last twelve months have been extraordinary with so many unusual movements
of birds brought about by two years of drought. In what seems like a
running theme with these Latest News updates, the district is probably
the driest it has been since 1967. We would need to go back to the early
1940s to find two similar dry years over such a large part of Australia.
Possibly we've seen a one in fifty year occurrence, assuming that it
will rain this year. Although we have recently had one good fall of
rain, the drought is far from over in the Riverina.
suspect the reason for so many unusual records is simply that this is
the first major drought since European settlement when there's been
a large numbers of birders scattered around Australia observing movements.
Nectar feeders were well and truly on the move in 2002 with no flowering
in the foothill forests or the inland. Evidence of this was an unprecedented
influx of musk lorikeets into the district during the autumn
and winter of that year. They were mostly feeding on exotic eucalypts
in town, with lesser numbers scattered around the district in eucalypt
plantations and farmhouses. They stayed about town in flocks of thirty
or so until October since then not one single bird has been seen.
A little lorikeet was also recorded with the musks during that
period. So all three species of small lorikeets were recorded during
2002. (There was a purple-crowned lorikeet seen earlier in the
year, see previous Update)
On 12 June 2002, a single adult rainbow lorikeet was seen feeding,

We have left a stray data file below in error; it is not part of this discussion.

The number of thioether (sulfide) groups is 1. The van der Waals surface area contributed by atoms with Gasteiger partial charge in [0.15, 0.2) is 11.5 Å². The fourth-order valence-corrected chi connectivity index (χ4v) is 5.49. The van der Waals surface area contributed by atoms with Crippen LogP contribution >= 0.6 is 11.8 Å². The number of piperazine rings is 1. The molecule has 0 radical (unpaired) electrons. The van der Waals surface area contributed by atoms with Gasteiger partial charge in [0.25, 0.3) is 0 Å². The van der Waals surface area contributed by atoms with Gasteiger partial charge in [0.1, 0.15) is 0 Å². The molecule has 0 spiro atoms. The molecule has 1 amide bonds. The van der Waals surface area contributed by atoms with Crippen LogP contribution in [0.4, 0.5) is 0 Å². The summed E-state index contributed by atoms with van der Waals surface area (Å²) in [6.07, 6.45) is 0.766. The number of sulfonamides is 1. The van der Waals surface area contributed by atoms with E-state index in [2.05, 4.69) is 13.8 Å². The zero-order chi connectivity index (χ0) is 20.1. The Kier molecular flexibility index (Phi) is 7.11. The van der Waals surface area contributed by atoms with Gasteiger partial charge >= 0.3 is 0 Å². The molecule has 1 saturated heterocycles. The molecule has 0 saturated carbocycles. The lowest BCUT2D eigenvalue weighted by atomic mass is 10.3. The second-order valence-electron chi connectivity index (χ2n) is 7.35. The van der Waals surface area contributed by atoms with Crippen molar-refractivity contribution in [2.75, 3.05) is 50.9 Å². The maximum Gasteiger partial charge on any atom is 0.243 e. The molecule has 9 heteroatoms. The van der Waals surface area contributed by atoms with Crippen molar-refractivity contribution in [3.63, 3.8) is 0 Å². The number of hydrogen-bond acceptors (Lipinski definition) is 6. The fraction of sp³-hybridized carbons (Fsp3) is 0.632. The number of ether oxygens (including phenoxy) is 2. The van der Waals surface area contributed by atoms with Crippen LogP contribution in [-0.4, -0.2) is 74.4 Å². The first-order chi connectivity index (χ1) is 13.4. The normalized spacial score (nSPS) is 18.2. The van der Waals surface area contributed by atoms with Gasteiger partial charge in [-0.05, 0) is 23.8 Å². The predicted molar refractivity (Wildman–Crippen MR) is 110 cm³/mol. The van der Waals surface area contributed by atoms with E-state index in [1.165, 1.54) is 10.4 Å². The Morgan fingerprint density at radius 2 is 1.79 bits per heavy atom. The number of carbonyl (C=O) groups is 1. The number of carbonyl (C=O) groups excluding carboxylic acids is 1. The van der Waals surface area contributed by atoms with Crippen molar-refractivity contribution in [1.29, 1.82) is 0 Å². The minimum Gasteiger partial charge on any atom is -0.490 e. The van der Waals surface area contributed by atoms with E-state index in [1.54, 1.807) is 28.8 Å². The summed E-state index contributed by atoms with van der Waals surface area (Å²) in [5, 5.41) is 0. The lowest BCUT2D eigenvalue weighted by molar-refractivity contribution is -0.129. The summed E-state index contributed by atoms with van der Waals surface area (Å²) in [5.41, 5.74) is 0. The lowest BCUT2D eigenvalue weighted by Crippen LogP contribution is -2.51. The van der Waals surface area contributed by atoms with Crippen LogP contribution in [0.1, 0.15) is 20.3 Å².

expertly, on the flowers of Eremophilia longifolia in my garden
and chasing away noisy friarbirds. Its behaviour gave me no reason
to think it other than a wild bird. This is the first definite record
of the species in the district.
white-fronted and yellow-plumed honeyeaters started showing
up in May and June from the foothill forests and further inland. The
fuscous and yellow-plumed hung around town til about September while
the white-fronteds were present in the district for most of winter,
spring and summer. The white-fronteds at first were feeding in exotic
eucalypt plantations and in flowering grey mistletoe Amyema quandong,
and then in January and February were feeding on slender-leaf mistletoe
Amyema linophyllum growing on bulloak Casuarina luehmannii
north-east of Deniliquin, and in the Boorooban area.
exceptional record in early January was a single male scarlet honeyeater,
again feeding in slender-leaf mistletoe north-east of Deniliquin. It
was seen on one occasion by Tom Wheller and Mark Sanders and Mark's
partner Alison. This is only the second record of which I'm aware, the
previous being a single bird recorded at Ulupna Island on the Murray
River (near Tocumwal) by Bill Labbitt at a similar time of year about
five years ago.
honeyeaters started showing up in late September and were recorded
regularly at various locations up until early January. My last record
was a single female in an Eremophilia longifolia in my garden,
staying three days in early February. Mostly the black honeyeaters fed
on E. longifolia in the district, although being so dry the eremophilias
didn't flower well. At times they also fed in exotic eucalypts, flowering
grey mistletoe and narrow leaf mistletoe. The males were doing their
breeding song in a paddock of bulloak for some weeks but breeding was
never confirmed. There have only been a couple of years in the last
twenty-five when they have bred in the district.
numbers of pied honeyeaters were also present in the district
over summer. The first birds started showing up mid to late September
in planted Eremophilia spp. in a homestead garden on the plains
north of Wanganella. By early November they were in significant numbers,
peaking at 20 birds in mid December in a small clump of E. longifolia